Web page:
This paper explores a recent, broadly 'electroacoustic', fixed medium composition by Tullis Rennie, which uses his background in ethnographic fieldwork to explore (in this case through auto-ethnography) modes of listening, and the role of technologies in mediating this listening. Muscle Memory: A conversation about jazz, with Graham South (trumpet) (2014) begins to answer questions about how one work can comment on and analyse or critique another through its own agency as music, bringing composition and ethnography together in fruitful collision, and illuminating the human capacity to manipulate and be manipulated by musical activity. The paper uses the piece to test the extent to which four functions, identified by Simon Frith (1987. Towards an aesthetic of popular music. In R. Leppert & S. McClary (Eds.), Music and society (pp. 133-49). Cambridge: Cambridge University Press) as crucial to the meaningfulness of popular music may, in the context of ubiquitously technologised music, have broader application than he originally intended.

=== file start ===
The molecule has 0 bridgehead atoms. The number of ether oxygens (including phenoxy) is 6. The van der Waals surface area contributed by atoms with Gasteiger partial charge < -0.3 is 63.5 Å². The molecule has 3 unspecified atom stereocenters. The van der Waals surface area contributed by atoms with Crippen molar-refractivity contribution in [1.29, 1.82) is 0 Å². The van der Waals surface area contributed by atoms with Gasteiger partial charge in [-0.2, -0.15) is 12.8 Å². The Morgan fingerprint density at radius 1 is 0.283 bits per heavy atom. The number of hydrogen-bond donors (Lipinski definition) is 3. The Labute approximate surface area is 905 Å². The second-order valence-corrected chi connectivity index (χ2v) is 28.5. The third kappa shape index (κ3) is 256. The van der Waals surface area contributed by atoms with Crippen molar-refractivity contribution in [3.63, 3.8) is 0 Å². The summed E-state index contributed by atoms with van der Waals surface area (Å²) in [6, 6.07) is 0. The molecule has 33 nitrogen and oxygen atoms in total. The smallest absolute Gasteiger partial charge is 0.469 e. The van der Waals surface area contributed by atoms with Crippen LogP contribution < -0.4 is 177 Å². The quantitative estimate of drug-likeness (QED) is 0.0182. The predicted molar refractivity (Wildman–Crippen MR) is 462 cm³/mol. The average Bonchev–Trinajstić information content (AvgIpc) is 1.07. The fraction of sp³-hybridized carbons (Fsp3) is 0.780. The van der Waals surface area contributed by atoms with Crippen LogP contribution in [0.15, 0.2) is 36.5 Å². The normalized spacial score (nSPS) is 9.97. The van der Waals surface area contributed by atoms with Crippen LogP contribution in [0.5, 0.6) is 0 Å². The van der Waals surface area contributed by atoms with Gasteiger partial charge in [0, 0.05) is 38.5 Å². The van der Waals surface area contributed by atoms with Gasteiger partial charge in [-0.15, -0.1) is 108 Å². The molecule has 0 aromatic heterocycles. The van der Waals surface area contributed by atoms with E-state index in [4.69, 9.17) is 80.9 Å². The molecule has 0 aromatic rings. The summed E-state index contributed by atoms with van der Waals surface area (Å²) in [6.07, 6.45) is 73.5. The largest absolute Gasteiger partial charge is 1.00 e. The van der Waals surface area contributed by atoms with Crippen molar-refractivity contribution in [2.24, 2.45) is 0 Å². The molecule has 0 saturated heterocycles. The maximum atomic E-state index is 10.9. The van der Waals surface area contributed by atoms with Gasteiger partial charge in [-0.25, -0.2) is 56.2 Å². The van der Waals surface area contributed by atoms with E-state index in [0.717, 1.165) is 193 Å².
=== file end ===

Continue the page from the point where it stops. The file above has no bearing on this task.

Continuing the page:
- Ethnographically informed Composition
- Modes of Listening
- Music's Supporting Technologies
- Social Functions of Music
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